+--disable-multibyte and this should be reported as a bug. Currently
+multibyte mode is believed to work automatically on:
+ - All(?) current GNU/Linux distributions
+ - All(?) current BSD variants
+ - OS X 10.4.3
+and to work when configured with --enable-multibyte on:
+ - Solaris 8 and later
The main shell is not yet aware of multibyte characters, so for example the
length of a scalar parameter will return the number of bytes, not
@@ -281,6 +290,8 @@ characters. This means that pattern tests such as ? and [[:alpha:]] do not
work correctly with characters in multibyte character sets beyond the ASCII
+See chapter 5 in the FAQ for some notes on multibyte input.
Memory Routines
47 Src/glob.c
@@ -56,11 +56,14 @@ struct gmatch {
#define GS_NAME 1
#define GS_DEPTH 2
-#define GS_SIZE 4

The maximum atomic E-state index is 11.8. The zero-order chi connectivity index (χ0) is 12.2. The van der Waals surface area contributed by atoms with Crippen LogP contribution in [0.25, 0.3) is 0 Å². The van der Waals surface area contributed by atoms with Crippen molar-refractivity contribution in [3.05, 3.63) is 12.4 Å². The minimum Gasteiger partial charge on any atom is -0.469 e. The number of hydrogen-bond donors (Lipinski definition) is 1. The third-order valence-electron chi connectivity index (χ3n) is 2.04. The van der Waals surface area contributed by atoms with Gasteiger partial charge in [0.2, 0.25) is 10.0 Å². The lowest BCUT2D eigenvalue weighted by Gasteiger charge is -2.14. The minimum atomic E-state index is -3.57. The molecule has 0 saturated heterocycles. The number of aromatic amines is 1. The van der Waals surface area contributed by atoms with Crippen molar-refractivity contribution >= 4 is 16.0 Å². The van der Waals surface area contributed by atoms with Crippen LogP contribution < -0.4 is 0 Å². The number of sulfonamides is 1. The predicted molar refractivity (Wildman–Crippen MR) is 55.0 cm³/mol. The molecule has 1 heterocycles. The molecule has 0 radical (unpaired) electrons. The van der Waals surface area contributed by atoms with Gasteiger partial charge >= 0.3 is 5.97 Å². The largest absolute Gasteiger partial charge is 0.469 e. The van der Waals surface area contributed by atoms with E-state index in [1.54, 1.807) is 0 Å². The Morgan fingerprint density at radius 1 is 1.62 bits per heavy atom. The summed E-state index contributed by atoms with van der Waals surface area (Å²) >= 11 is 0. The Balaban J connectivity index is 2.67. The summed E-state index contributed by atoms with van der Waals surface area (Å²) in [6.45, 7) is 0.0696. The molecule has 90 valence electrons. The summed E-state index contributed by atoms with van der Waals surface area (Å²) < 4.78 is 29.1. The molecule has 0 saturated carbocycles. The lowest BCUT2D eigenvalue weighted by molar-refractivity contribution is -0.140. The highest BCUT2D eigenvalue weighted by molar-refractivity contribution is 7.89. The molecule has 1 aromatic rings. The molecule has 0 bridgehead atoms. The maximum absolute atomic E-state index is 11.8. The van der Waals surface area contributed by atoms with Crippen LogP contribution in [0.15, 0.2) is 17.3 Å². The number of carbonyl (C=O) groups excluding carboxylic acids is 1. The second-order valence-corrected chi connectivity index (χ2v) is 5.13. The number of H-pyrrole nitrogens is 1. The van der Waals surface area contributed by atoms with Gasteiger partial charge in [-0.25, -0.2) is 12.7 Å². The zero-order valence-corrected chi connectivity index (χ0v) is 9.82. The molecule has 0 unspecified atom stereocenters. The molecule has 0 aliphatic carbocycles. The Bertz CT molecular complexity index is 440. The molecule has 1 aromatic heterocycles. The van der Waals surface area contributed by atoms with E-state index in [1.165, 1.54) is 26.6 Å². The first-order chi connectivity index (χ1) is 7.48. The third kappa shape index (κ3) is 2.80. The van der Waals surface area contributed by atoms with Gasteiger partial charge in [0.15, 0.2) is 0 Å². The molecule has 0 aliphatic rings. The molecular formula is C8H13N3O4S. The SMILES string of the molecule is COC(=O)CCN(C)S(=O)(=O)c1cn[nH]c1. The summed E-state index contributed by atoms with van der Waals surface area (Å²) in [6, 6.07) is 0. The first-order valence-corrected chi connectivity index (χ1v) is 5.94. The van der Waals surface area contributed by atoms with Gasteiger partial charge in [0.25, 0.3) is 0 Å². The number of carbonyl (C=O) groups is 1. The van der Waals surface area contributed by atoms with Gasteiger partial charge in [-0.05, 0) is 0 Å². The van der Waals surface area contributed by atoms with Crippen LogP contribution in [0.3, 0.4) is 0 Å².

-#define GS_ATIME 8
-#define GS_MTIME 16
-#define GS_CTIME 32
-#define GS_LINKS 64
+#define GS_SHIFT_BASE 4
+#define GS_ATIME (GS_SHIFT_BASE << 1)
+#define GS_MTIME (GS_SHIFT_BASE << 2)
+#define GS_CTIME (GS_SHIFT_BASE << 3)
+#define GS_LINKS (GS_SHIFT_BASE << 4)
#define GS_SHIFT 5
#define GS__SIZE (GS_SIZE << GS_SHIFT)
@@ -69,7 +72,8 @@ struct gmatch {
-#define GS_DESC 4096
+#define GS_DESC (GS_SHIFT_BASE << (2*GS_SHIFT))
+#define GS_NONE (GS_SHIFT_BASE << (2*GS_SHIFT+1))
@@ -1414,6 +1418,7 @@ zglob(LinkList list, LinkNode np, int nountok)
case 'm': t = GS_MTIME; break;
case 'c': t = GS_CTIME; break;
case 'd': t = GS_DEPTH; break;
+ case 'N': t = GS_NONE; break;
zerr("unknown sort specifier", NULL, 0);